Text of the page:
9. DGDB (website) is currently open for dinner, rolling out brunch and lunch in the next few weeks. Boulud said this restaurant was going to be the most American of his French restaurants. Also it is noted because it will be serving the "Crabbie" with a nod to SpongeBob. But all that makes it sound so much less of what the opening showed it is likely to be. The bar, with marble and mirrored walls with etched quotes about libations was playful. I liked the height of the space and it made it feel a little less loud while quite packed on opening night. Wine, beer, cocktails were served, we tasted two of the cocktails which I have to say even on a packed night they were shaking up quickly and consistently, so kudos on that. The upstairs private dining was much more normal corporate feel with carpeted floors and blue walls, it wasn't as colorful, but still had fun views with big windows on each side. The upstairs was very loud, but there were also a lot of people up there because of the raw bar. I hope the guys shucking oysters aren't there normal crew because one guy was kind of butchering all of his. On the main floor going back towards the dining room from the bar there were shelves with plates painted by other chefs, cookbooks and other items. The plates were really the coolest part. Some chefs (cough cough Cathral Armstrong) were phoning it in, and some are really cool. A few are so well done I wonder if they had someone do theirs for them. But they were fun to see and some of the chefs I didn't know I was looking up to see what restaurants they were from. It gave it a very casual feel, while not being super casual, reminiscent of a less Southern Empire State South. The back wall can open up completely to the inner courtyard there of City Center which was a really nice feature, it really made the space feel open and kept that section a little less noisy even when really full. I assume they are going to have some patio space, which would be nice given the large courtyard. As to the food, there were a lot of excellent bites at the opening that represented dishes off the main menu. I think the food will be casual, but thoughtful enough to pull off casual well. There was an anchovy dip that wasn't bagna cauda that was really unusual, but so good, I hope this shows up somewhere on the main menu. There were some nice surprise tastes in what might be a very seen it dish, such as their tuna with harissa, and amazing roasted eggplant with very melt in your mouth soft flavorful lamb and an escargot dish that was more than just butter and garlic, in a good way. I thought the sausages in the chorizo ish hot dogs were well made and really flavorful. You could tell from the menu this is a place that will be able to serve all day, which I think in this area of town is a good thing. A huge advantage they have for them is the the bread will be from Mark Furstenberg. A French restaurant with decidedly excellent bread can never be a bad thing. This shouldn't be a surprise, but especially in DC it sometimes is, if the desserts on the menu are as excellent as the opening this is going to be a really strong portion of the menu, which is something I think is exciting. The desserts are the items that really stayed in my head and would make me want to go back. Overall based on the opening, I am excited to see the menu and try some dishes. I think it will represent as another solid option in that area. So we will see. But the opening was a lot of fun. If nothing else the man can throw a great party and be the star of it very well.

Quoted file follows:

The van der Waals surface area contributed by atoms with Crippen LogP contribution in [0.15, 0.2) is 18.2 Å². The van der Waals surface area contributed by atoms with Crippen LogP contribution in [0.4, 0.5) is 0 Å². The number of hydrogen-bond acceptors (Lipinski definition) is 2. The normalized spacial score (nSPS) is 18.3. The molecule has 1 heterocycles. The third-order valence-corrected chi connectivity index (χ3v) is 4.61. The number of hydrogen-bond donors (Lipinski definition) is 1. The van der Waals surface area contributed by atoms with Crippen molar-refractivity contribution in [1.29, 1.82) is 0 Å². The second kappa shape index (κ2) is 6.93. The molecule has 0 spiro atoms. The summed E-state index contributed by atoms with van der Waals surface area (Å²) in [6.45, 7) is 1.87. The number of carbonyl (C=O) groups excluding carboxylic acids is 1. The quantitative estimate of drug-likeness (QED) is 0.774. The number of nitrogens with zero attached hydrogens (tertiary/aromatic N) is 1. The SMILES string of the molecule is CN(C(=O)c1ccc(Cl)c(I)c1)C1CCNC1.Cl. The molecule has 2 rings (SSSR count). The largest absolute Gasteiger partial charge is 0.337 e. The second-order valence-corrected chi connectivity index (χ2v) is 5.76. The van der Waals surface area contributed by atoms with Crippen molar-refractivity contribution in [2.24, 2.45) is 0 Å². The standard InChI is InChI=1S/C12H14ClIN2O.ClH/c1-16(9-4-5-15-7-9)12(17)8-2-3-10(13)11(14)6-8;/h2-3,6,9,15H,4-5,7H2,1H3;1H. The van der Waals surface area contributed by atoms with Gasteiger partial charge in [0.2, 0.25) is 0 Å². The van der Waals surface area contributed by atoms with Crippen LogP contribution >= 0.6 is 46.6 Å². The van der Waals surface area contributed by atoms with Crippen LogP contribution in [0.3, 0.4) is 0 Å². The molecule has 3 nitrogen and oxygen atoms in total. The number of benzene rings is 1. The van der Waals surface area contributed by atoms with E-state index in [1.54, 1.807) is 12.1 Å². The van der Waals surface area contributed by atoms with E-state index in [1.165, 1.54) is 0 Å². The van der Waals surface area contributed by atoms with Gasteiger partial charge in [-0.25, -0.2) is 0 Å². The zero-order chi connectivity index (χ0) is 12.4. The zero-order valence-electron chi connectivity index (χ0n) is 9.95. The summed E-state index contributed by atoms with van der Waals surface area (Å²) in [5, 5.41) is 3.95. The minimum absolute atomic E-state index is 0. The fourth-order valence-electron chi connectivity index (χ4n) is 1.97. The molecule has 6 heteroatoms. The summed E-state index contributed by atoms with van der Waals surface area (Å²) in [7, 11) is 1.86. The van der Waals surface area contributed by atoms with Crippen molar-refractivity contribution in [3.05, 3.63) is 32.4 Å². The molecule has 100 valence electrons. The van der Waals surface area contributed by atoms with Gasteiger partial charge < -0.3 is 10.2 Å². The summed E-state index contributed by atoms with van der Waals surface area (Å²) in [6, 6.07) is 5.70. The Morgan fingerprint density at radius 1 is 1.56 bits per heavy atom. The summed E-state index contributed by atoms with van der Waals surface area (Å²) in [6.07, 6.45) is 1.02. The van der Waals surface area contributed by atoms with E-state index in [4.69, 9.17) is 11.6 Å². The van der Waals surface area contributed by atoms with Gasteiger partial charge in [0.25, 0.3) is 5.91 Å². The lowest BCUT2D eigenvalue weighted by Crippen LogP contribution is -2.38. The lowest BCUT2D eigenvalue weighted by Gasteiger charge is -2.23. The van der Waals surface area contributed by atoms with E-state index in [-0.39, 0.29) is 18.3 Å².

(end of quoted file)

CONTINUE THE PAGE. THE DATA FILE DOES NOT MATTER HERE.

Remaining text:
10. Katz Deli, the 129-year-old pastrami palace on New York’s Lower East Side, is looking to expand, and D.C. might be on the list, the shop’s owner tells WTOP. "Katz's Delii Might Expand to DC" by Jeff Clabaugh on wtop.com